Storytelling is a craft, to some an art form. An accomplished storyteller memorises his story, just as an actor memorises a script. Others have the beginning and ending word perfect, then tell the story — each a unique telling, as rapport is established with the listeners.
One method of presentation is to use palm cards: either the whole story (conveniently separated) or the beginning and end, in full, with sequenced cues. These can be words or visuals. They can be played as the story unfolds.
One well known story of this type is the “Deck of Cards,” about how a soldier, caught with playing cards in church, plays out his pack to the court martial, explaining that it his prayer book and Bible. I know of one school inspector given “1,2,3,4,5,6,7,8,9,10, Jack, Queen, King, Ace,” by a group of Aboriginal pupils. The teacher arrived at a school without any equipment and made do.
I use a photocopier to reduce the story onto cards that fit into a cassette case. Some children like the opportunity to sequence the cards, use them for retelling, or as a springboard for the imagination to take off into sequel-making and fantasy. They are permanent, well packaged and can be replaced with a tape of a good performance, for pupils wishing to rehear the story at a listening post or listening area. I play the tapes on long trips to consolidate, revise and as a stimulus to start more stories. Keeping a small cassette recorder handy enables me to capture those — so easily forgotten — fleeting thoughts.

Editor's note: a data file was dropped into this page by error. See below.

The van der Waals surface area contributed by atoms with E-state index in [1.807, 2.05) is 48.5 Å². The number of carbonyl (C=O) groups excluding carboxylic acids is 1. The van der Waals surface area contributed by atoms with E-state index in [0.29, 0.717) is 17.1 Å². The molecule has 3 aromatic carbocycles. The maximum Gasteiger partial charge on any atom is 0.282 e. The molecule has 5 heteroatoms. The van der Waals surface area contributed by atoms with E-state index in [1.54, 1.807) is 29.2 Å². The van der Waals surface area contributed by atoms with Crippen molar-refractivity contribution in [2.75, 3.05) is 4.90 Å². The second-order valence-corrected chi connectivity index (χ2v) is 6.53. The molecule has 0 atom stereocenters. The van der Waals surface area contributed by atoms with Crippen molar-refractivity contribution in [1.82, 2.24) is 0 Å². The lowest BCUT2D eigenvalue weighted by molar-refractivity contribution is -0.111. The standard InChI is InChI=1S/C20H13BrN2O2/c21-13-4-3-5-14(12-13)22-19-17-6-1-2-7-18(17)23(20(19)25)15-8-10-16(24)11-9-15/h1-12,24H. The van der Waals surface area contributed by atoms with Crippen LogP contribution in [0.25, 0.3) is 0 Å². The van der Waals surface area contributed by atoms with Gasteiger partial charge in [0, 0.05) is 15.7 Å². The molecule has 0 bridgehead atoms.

On a larger scale I use coreboard cut to A4. These store and carry well in PostPaks. Black and white illustrations can be reduced or enlarged and photocopied onto different coloured paper.
Characters and elements are cut out with an art knife and pasted onto the board. The illustrations can be to a set size, leaving a white border, or go over the edge and be trimmed. This photocopy collage is very like cartoon cells. Colours and textures can vary by adding different papers, either cutting in or tearing and pasting, or both. For display I stick small pieces of velcro on the back and, as the story unfolds, place them onto a piece of black carpet.
A development of this is the Six Wise Men and the Elephant. There are 20 A4 photocopy collages. The session is introduced with a visual. To some it is a wine glass. To others it is two people: nose to nose. It is easy to make, just cut a profile out of a folded sheet of paper.
Seeing is believing and All is not what you see can be discussed.
Six wise men of your town,
To learning much inclined,
Decide to see the elephant
Though each of them is blind.
Each man’s concept is pasted onto a black rectangle and a final composite presents their logical but hilarious view of an elephant. The story has an excellent moral. It supports conflict resolution sessions and discussions on points of view.
This simple story is suitable for preschool to adult audiences. The senses of sight, touch and hearing are highlighted. Rhyming cues encourage audience prediction. That’s the way stories of the hearth reached the hearts of all. There is something in it for everyone.
Peter Dargin © 1996